Contact us at:
micromorphRCN@gmail.com
Susan Singer
Susan Singer
Department Biology
Carleton College

Research Interests:

My lab is focused on the development and evolution of inflorescence architecture in legumes. A common toolkit of flowering genes is used in different ways to create diverse morphologies that can dramatically affect reproductive success. How are orthologs of Arabidopsis inflorescence architecture genes used in the development of pea inflorescences? A long history of the study of transmission genetics in pea has yielded many developmental mutants that alter flowering. We use this resource and the cloned flowering genes in Arabidopsis to continue a candidate gene approach to identifying key regulatory genes in pea shoot architecture formation.

The current focus in the lab is on three meristem identity genes with redundant function. PIM is the pea ortholog of AP1 in Arabidopsis (Taylor et al., 2002). It regulates floral meristem identity and has a small affect on bract suppression of second order inflorescence branches. COCH affects vegetative and reproductive development, including symmetry of stipules, floral meristem identity, and pod morphology. Floral meristems cannot be inititated in coch w pim-1, emphasizing the critical importance of these two genes in flowering. Phenotypes of six mutant alleles of COCH have many similarities to FUL mutants in Arabidopsis. Vivian Irish and Amy Litt are investigating the molecular evolution of AP1 genes and the closely related family of FUL MADS box genes. We are characterizing the pea ortholog of FUL and asking if it is COCH.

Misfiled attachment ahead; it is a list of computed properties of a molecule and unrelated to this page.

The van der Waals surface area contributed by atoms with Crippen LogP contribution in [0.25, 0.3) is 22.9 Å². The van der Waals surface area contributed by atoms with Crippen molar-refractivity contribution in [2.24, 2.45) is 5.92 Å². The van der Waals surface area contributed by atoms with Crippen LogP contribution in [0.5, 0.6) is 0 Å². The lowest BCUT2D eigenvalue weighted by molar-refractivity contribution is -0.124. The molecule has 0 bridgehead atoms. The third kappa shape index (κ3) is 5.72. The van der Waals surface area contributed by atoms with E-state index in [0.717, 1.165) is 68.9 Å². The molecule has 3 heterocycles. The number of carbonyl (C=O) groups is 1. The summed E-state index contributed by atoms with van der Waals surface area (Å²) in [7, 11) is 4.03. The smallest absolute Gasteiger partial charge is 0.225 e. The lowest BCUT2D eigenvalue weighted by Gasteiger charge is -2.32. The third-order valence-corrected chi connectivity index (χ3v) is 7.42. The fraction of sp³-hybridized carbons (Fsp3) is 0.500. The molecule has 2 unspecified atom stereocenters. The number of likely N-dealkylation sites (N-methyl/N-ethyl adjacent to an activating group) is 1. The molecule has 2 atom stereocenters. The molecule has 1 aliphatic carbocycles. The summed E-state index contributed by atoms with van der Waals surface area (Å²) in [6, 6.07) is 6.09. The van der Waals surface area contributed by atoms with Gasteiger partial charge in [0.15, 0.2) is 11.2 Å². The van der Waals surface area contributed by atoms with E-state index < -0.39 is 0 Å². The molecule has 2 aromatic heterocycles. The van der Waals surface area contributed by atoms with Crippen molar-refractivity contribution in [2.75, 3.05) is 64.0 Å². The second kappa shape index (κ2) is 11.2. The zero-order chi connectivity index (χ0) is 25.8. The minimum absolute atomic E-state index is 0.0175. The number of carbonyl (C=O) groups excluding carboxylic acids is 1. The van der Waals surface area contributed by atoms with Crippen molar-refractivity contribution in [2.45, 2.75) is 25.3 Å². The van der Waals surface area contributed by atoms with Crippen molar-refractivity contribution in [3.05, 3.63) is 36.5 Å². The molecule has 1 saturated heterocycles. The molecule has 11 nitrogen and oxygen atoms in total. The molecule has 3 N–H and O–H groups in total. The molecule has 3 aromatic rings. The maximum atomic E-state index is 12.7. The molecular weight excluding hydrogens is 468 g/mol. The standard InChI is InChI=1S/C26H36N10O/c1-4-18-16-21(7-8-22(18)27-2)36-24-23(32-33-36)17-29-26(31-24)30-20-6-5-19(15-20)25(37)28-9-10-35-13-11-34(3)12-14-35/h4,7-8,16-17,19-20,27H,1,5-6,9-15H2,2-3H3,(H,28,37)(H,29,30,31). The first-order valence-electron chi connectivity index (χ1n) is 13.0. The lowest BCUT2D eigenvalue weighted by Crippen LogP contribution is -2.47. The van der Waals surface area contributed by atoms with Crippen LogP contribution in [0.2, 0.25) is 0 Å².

My lab also works on Chamaecrista fasiculata, a basal legume. Progress on the Medicago truncatula genome project holds much promise for work on the evolution of development in legumes. Substantial synteny among legume genomes will aid in our identification of conserved inflorescence genes and exploration of their roles in novel morphologies. Chameacrista is one of the legume species that is being used in comparative mapping efforts. Coupled with the extensive population genetics/evolution studies on Chameacrista from other labs, we believe this herbaceous prairie plant will prove an exciting complement to work on the more highly derived crop species. For example, pim plants have atavistic traits, including bracteoles found in Chameacrista. We are interested in understanding how this highly conserved MADS box gene functions in Chameacrista.

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